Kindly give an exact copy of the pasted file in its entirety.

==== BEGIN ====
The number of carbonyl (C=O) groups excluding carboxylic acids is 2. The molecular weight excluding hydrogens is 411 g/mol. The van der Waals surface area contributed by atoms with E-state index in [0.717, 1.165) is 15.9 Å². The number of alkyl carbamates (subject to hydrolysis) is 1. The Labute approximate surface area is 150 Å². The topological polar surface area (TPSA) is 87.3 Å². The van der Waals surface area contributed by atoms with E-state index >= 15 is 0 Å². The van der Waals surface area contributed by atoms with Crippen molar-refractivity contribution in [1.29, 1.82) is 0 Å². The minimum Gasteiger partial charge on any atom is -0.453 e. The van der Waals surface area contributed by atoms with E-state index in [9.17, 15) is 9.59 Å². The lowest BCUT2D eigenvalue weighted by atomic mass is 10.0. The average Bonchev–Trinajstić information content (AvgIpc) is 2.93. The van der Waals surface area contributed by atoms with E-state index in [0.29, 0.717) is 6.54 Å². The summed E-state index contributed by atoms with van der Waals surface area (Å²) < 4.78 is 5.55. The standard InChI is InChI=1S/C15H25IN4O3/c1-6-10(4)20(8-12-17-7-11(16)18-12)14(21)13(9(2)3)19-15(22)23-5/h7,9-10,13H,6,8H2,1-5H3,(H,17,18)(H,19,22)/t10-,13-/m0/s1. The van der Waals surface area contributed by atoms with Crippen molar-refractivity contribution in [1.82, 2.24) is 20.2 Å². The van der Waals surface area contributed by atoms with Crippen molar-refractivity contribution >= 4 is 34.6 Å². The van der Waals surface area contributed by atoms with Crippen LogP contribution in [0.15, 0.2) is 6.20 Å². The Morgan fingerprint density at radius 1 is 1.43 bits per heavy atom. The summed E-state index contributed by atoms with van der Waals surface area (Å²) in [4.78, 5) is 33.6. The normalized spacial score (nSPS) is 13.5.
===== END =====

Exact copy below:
The number of carbonyl (C=O) groups excluding carboxylic acids is 2. The molecular weight excluding hydrogens is 411 g/mol. The van der Waals surface area contributed by atoms with E-state index in [0.717, 1.165) is 15.9 Å². The number of alkyl carbamates (subject to hydrolysis) is 1. The Labute approximate surface area is 150 Å². The topological polar surface area (TPSA) is 87.3 Å². The van der Waals surface area contributed by atoms with E-state index >= 15 is 0 Å². The van der Waals surface area contributed by atoms with Crippen molar-refractivity contribution in [1.29, 1.82) is 0 Å². The minimum Gasteiger partial charge on any atom is -0.453 e. The van der Waals surface area contributed by atoms with E-state index in [9.17, 15) is 9.59 Å². The lowest BCUT2D eigenvalue weighted by atomic mass is 10.0. The average Bonchev–Trinajstić information content (AvgIpc) is 2.93. The van der Waals surface area contributed by atoms with E-state index in [0.29, 0.717) is 6.54 Å². The summed E-state index contributed by atoms with van der Waals surface area (Å²) < 4.78 is 5.55. The standard InChI is InChI=1S/C15H25IN4O3/c1-6-10(4)20(8-12-17-7-11(16)18-12)14(21)13(9(2)3)19-15(22)23-5/h7,9-10,13H,6,8H2,1-5H3,(H,17,18)(H,19,22)/t10-,13-/m0/s1. The van der Waals surface area contributed by atoms with Crippen molar-refractivity contribution in [1.82, 2.24) is 20.2 Å². The van der Waals surface area contributed by atoms with Crippen molar-refractivity contribution >= 4 is 34.6 Å². The van der Waals surface area contributed by atoms with Crippen LogP contribution in [0.15, 0.2) is 6.20 Å². The Morgan fingerprint density at radius 1 is 1.43 bits per heavy atom. The summed E-state index contributed by atoms with van der Waals surface area (Å²) in [4.78, 5) is 33.6. The normalized spacial score (nSPS) is 13.5.